Home National news Behavioral Care Center lays a new foundation for Nashville

Behavioral Care Center lays a new foundation for Nashville

by PRIDE Newsdesk

Nashville-Davidson County Sheriff Daron Hall, joined by Mayor David Briley and District 19 Councilman Freddie O’Connell at the “Lay a New Foundation” event.  The first-of-its-kind, 60-bed Behavioral Care Center (BCC) is set to open in early 2020.

Nashville-Davidson County Sheriff Daron Hall, joined by Mayor David Briley and District 19 Councilman Freddie O’Connell, announced Wednesday his vision of decriminalizing mental illness will come to fruition with the opening of the first-of-its-kind, 60-bed Behavioral Care Center (BCC). At the “Lay a New Foundation” event, Hall described the center as an alternative to jail for mentally ill arrestees. The center is set to open in early 2020.

“We truly are laying a new foundation for how our city treats those with mental illness. People like to say we started to ‘deinstitutionalize’ the mentally ill in the late 1960’s. No, we didn’t. We began institutionalizing them in the criminal justice system; making jails de facto mental health institutions,” Hall said. “The BCC will allow us to divert qualifying arrestees where they belong – in treatment, not jail.”

Hall, who has worked for several years analyzing this population, discovered failing to comply with a previous court order is the number one, three, and four reasons a mentally ill person is booked into jail. Oftentimes, law enforcement is criticized for not using appropriate discretion when dealing with low-level, misdemeanor-type crimes; however, once a warrant is generated for compliance failure, there is no option but to arrest. The BCC concept is to divert those who are arrested for a qualifying misdemeanor charge, and who also suffer from a mid-to-low-level mental illness. Charges would, basically, be “suspended” and if they complete their assigned course of treatment, those charges would never make it into the system; therefore, the individual would leave the BCC with no charges added to their record and nothing “owed” to the courts – such as probation. Finally, and maybe the most important aspect, release planning will begin immediately and not one person should leave the BCC without proper follow-up care.

“To ensure success, I began meeting with the Chief of Police Steve Anderson, District Attorney General Glenn Funk, and Public Defender Dawn Deaner a couple years ago to discuss the BCC concept and work through details and discuss best practices,” Hall said. “Additionally, I have three other working groups dedicated to this subject – including a community advisory board. These meetings will continue over the next year and I will reach out to others in the criminal justice system as we move forward.”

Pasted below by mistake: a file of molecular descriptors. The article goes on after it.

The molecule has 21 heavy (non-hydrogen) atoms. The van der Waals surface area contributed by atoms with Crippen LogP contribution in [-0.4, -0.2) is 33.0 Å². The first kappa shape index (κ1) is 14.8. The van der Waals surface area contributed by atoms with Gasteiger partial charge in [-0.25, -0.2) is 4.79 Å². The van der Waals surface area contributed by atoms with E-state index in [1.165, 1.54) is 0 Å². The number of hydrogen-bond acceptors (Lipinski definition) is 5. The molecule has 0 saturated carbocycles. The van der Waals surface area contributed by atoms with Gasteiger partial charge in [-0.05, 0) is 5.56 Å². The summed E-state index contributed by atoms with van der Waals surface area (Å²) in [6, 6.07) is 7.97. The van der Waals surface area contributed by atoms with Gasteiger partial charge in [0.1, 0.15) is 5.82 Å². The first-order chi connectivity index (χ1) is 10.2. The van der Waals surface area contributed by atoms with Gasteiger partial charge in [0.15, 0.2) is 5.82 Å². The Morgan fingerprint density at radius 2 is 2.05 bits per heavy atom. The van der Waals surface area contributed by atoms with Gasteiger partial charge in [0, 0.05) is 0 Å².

Hall describes the police as “Uber” when it comes to this subject. “I just need them to get the person to us.” Upon entry to booking, screeners, based on pre-set requirements, will determine if diversion is the best option for each arrestee charged with a misdemeanor. Should that person qualify, they will immediately be sent to the BCC, evaluated by mental health staff, and receive a treatment plan. If they fail to comply with that plan, they will be sent back to the detention center and the “suspended” charges will be added.

“I realize this diversion program is not the solution to Nashville’s mental health crisis, but instead is a big step to decriminalizing a large portion of this population. One of the most important things we can do as law enforcement is to educate the community. The public needs to understand jails aren’t designed to be mental health hospitals and correctional staff isn’t trained to meet the many challenges mentally ill inmates present while incarcerated,” Hall said.

“I feel strongly the cost and increased liability are hidden within criminal justice budgets throughout our country. It’s much more expensive to build and operate a correctional facility than a treatment center. There is absolutely no solution to this problem locked behind a cell door.”

According to Hall, approximately 30 percent of the 37,500 arrestees booked into jail annually are mentally ill.

The BCCwill sit adjacent to the new 756-bed Downtown Detention Center and will have a separate entrance on Gay Street. The two buildings will share services such as food and laundry.

“We are looking forward to the BCC opening so we can work to decriminalize the most vulnerable of our citizens,” Hall concluded.

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